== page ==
Cafe

The revi­tal­iza­tion of Indige­nous lan­guages must seek to hap­pen in places out­side of a ‘class­room’ set­ting. The Skwomesh Lan­guage Acad­emy project oper­ates in dif­fer­ent places and spaces to accom­plish our goals.

The Squamish Lan­guage is nearly extinct.  The Squamish Nation’s pop­u­la­tion grows to past 4000 peo­ple soon, yet only 0.02% speak the lan­guage flu­ently.  The causes for its decline are numer­ous; assim­i­la­tion poli­cies by Cana­dian governments, disruption of tra­di­tional ways of being by Set­tler dom­i­na­tion in our lands, and the embrac­ing of Western-style edu­ca­tion meth­ods.  Even though the sit­u­a­tion is severe, we are com­mit­ted, ded­i­cated, and will be suc­cess­ful at learn­ing our lan­guages so we can share it with future generations.

The Squamish lan­guage is the tra­di­tional lan­guage of the Squamish peo­ple.  Our peo­ple have had pres­ence in our home­lands since time immemo­r­ial.  We come from pow­er­ful ances­tors who gained inspi­ra­tional, even super­nat­ural, gifts.  For the entire exis­tence as a peo­ple stretch­ing back gen­er­a­tions, we have been speak­ers of Skwxwú7mesh sníchim (Squamish lan­guage). Only recently has this been altered.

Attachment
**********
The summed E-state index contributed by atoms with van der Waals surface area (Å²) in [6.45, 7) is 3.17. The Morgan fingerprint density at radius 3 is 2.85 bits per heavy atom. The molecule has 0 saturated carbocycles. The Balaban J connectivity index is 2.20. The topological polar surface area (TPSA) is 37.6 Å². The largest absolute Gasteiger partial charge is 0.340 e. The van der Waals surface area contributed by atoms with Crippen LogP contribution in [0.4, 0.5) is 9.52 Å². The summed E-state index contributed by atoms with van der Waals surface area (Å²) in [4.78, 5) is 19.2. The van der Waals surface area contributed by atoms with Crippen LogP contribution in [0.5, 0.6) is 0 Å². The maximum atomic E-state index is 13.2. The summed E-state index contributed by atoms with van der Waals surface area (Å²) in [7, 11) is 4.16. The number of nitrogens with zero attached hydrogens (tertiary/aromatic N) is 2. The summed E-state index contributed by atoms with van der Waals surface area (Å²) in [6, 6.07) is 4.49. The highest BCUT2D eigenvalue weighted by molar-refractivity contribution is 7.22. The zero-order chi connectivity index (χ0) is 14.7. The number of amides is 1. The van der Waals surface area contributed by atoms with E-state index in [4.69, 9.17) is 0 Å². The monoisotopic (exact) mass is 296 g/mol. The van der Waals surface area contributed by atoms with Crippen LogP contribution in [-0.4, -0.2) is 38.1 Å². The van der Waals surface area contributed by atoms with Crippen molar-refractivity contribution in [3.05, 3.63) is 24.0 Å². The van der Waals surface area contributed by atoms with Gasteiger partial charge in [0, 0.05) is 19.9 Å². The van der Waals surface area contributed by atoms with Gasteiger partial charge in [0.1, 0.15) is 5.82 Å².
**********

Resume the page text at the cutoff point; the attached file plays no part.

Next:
In our lan­guage car­ries the knowl­edge, wis­dom, and guid­ance of our ances­tors.  It defines whats impor­tant, and what is good.  It shows us what our cul­ture says about learn­ing and acquir­ing knowl­edge.  It describes things in such detail and beauty, we can­not help by feel the strength of our ances­tors by the more we learn of our lan­guage.  Our lan­guage is like an old-growth for­rest of the mind.

Learn more about our acad­emy project:

Acad­emy History

Lan­guage Status

Ter­ri­tory